16 lectures, various cities, October 9-December 9, 1922 (CW 218)
“Let us be courageous and not draw back in fear when realities of the world of spirit that play into human life are unveiled. You see, the future of humanity depends on us learning to live with the world of spirit in the same way that we live with the physical world here on Earth” (Rudolf Steiner).
In a wide-ranging series of lectures, Rudolf Steiner demonstrates the integral nature of spirit and matter and their manifold connections. Speaking to audiences in London, Holland, Germany, and Switzerland, Steiner explains how, through a process of evolving consciousness, humanity lost its knowledge and direct experience of the spiritual sources of existence but now needs to reconnect with them. Spirit is the essence and power of life that, in Steiner’s vivid image, “strikes a match in our whole being” when we allow it to inform us fully.
Our world cannot be understood in only physical terms; rather, it is inseparable from the divine realities that continually create and sustain it. Reconnection with the spirit requires us to heal the fractures between ordinary consciousness and the metaphysical realms in which we are already embedded. In Steiner’s descriptions, there is no end to the many reconnections possible—connections among our past, present, and future; between the active, individualizing principle of the “I” and the physical human body that it affects and shapes; between our physical actions and limb movements in one life and the formation or shaping of our head in a future one; and. above all, between our moral actions and insights gained while alive on Earth and our developing “eye” for spiritual reality in the life after death—with all that this can mean for the future of humanity’s evolution.
Taking a truly holistic approach, Steiner tackles an eclectic series of subjects throughout these sixteen lectures, all united by the common theme of rediscovering how spirit pervades life. In addition to a focus on education in several lectures, he discusses experiences during sleep; the human spirit and soul between death and a new birth; how spirit “sculpts” the human organism; Christ from the perspective of Anthroposophy; the battle between luciferic and ahrimanic beings for human nature; karma and the creation of conditions for our return to a new life on Earth; human experience of the etheric cosmos; and the human faculties of hearing, speaking, singing, walking, and thinking.
These lectures offer a cornucopia of spiritual insights and wisdom for today.
- Experiences during Sleep: Their Spiritual Content and Significance for Our Daily Life
- The Human Spirit and Soul between Death and a New Birth
- Hidden Aspects of Human Existence and the Christ Impulse
- Experiences of Spirit and Soul During Sleep
- The Battle for Human Nature between Luciferic and Ahrimanic Beings
- Experiences between Death and a New Birth as Consequences of Karma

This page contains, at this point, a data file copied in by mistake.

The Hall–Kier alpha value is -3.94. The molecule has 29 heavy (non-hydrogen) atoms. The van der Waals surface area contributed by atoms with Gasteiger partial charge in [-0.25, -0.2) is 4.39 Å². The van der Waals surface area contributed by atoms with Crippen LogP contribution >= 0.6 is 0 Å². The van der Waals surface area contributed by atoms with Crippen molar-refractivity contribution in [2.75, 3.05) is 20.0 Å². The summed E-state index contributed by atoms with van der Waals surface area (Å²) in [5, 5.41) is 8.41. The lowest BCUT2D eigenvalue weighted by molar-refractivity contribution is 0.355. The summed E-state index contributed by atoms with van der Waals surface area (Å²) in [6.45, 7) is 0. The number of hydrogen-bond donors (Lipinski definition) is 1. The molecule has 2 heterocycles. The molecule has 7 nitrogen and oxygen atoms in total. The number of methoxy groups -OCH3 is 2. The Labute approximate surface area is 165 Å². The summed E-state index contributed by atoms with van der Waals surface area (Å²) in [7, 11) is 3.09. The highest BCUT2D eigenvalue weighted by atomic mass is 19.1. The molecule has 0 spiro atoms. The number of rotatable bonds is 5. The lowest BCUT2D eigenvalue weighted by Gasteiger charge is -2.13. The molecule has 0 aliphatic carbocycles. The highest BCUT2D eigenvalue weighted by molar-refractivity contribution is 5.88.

- Exact Knowledge of Supersensible Worlds through Anthroposophic Spiritual Science
- Christ from the Perspective of Anthroposophy
- Moral Education from the Perspective of Anthroposophy
- The Art of Education Founded on Insights into the Human Being
- How the Human Being’s Life on Earth Relates to Life between Death and a New Birth
- Human Experiences of the Etheric Cosmos
- The Human Being and Supersensible Worlds
This volume is a translation from German of Geistige Zusammenhänge in der Gestaltung des menschlichen Organismus (GA 218).
About the Author
Rudolf Steiner (1861–1925) was born in the small village of Kraljevec, Austro-Hungarian Empire (now in Croatia), where he grew up (see right). As a young man, he lived in Weimar and Berlin, where he became a well-published scientific, literary, and philosophical scholar, known especially for his work with Goethe’s scientific writings. At the beginning of the twentieth century, he began to develop his early philosophical principles into an approach to systematic research into psychological and spiritual phenomena. Formally beginning his spiritual teaching career under the auspices of the Theosophical Society, Steiner came to use the term Anthroposophy (and spiritual science) for his philosophy, spiritual research, and findings. The influence of Steiner’s multifaceted genius has led to innovative and holistic approaches in medicine, various therapies, philosophy, religious renewal, Waldorf education, education for special needs, threefold economics, biodynamic agriculture, Goethean science, architecture, and the arts of drama, speech, and eurythmy. In 1924, Rudolf Steiner founded the General Anthroposophical Society, which today has branches throughout the world. He died in Dornach, Switzerland.
Matthew Barton is a translator, editor, teacher, and poet, and taught kindergarten for many years at the Bristol Waldorf School. His first collection of poems was Learning To Row (1999). He has won numerous prizes for his work, including an Arts Council Writer’s Award and a Hawthornden Fellowship.